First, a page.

- Silence incoming calls when placing the phone face down on a surface
- Answer incoming calls when raising the phone to your ear
- Toggle speaker mode during a call by placing the phone face up on a surface or raising it back up to your ear
- Mute the microphone when placing the phone face down on a surface during a call
All of these are pretty basic but once enabled and used, they became second hand and I’ve already caught myself just lifting my Nexus 5 to my ear in order to answer a call.
Again, as discussed in the hardware review, Cortana is Microsoft’s answer to Google Now and is currently in Alpha. After an initial setup, Cortana acted more like a personal assistant providing news updates, reminders, weather, and more. Quiet hours and an “inner circle” can be set up as well, allowing the phone to be muted during certain times while allowing certain people to still contact you. Cortana also offers a built in music recognition function. It does take longer to listen to the music clip as opposed to an app like Shazam, but it was able to accurately identify music in a number of settings including a very loud party with a lot of background chatter and noise. Cortana allows you to save favourite places as well which allow you to integrate location based reminders in addition to time based reminders. As I mentioned before, Cortana is currently in Alpha but is already functioning well and I can see it easily competing on the same level as Google Now and “OK Google.”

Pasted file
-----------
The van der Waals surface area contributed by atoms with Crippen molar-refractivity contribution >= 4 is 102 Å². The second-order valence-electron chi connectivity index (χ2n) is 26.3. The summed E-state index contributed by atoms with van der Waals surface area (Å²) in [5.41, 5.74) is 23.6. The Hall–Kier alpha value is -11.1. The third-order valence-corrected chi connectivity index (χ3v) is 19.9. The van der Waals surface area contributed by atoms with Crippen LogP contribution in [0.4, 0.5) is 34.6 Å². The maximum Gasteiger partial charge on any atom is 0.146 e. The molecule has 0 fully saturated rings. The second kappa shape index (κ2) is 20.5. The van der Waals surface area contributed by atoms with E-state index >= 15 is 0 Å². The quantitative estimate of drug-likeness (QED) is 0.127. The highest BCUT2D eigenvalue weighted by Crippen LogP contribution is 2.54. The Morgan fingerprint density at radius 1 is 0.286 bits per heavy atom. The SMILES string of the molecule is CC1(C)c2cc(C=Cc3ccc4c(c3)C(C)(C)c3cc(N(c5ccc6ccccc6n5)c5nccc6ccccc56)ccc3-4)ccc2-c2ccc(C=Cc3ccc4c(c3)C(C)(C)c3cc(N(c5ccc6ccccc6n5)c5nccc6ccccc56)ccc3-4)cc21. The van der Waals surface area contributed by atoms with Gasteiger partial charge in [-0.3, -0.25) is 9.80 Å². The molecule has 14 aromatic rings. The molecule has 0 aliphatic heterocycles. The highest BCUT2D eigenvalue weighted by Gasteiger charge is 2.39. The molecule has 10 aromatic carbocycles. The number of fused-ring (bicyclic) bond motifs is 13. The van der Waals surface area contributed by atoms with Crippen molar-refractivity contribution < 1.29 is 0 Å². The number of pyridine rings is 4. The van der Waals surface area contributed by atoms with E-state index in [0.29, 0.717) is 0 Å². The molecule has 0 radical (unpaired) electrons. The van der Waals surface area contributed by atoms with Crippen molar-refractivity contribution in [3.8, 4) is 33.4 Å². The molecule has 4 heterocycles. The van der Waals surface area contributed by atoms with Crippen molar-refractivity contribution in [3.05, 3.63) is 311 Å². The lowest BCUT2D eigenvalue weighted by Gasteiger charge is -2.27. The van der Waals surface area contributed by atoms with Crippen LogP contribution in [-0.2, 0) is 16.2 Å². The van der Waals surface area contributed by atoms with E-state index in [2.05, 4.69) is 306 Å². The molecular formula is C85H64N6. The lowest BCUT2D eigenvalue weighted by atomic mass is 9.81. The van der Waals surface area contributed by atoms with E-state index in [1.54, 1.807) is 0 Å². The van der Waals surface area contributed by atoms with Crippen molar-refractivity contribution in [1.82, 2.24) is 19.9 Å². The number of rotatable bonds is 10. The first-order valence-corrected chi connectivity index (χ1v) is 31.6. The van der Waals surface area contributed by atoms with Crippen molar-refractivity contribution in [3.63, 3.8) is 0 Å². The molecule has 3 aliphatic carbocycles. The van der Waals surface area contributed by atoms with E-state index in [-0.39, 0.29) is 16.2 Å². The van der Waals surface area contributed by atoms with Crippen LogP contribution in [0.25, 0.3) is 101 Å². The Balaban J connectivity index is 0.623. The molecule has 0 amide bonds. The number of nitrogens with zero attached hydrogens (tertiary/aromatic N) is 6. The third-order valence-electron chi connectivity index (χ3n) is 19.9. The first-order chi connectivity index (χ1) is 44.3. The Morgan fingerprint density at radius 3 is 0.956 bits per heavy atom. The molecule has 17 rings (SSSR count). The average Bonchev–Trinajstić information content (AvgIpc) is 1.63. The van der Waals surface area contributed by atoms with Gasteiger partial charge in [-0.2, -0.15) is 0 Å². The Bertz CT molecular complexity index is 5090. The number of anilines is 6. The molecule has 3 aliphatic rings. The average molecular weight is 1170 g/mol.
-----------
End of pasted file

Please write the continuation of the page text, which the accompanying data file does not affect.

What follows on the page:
I found Windows Phone 8.1 rather enjoyable to use once I got used to it – which didn’t take that long. It’s simple, almost to the point of being too simple, but it works and it’s very easy to find and access what you need to when you need to. Even though customization is limited, it was easy to switch the Start screen tile colours or set a new background image when using transparent system tiles. It would be nice to see some sort of ability to group settings and apps together, and I’ve seen mention that games used to be a separate screen as well. While there is a Games tile for the Start screen, it’d be nice to have separate app and game lists. Overall though, I really liked the Windows Phone 8.1 interface over my couple weeks of use.
At the end of the day, every mobile operating system has it’s strengths and weaknesses. I’m sure I missed a few things as I only had a couple weeks to play with Windows Phone 8.1, but I found Windows Phone 8.1 to be simple and straightforward to use. The sliding animations added just enough motion to provide input feedback and the Live Tiles provided relevant information on the home screen. I can’t wait to see what Windows 10 brings to the mobile line up.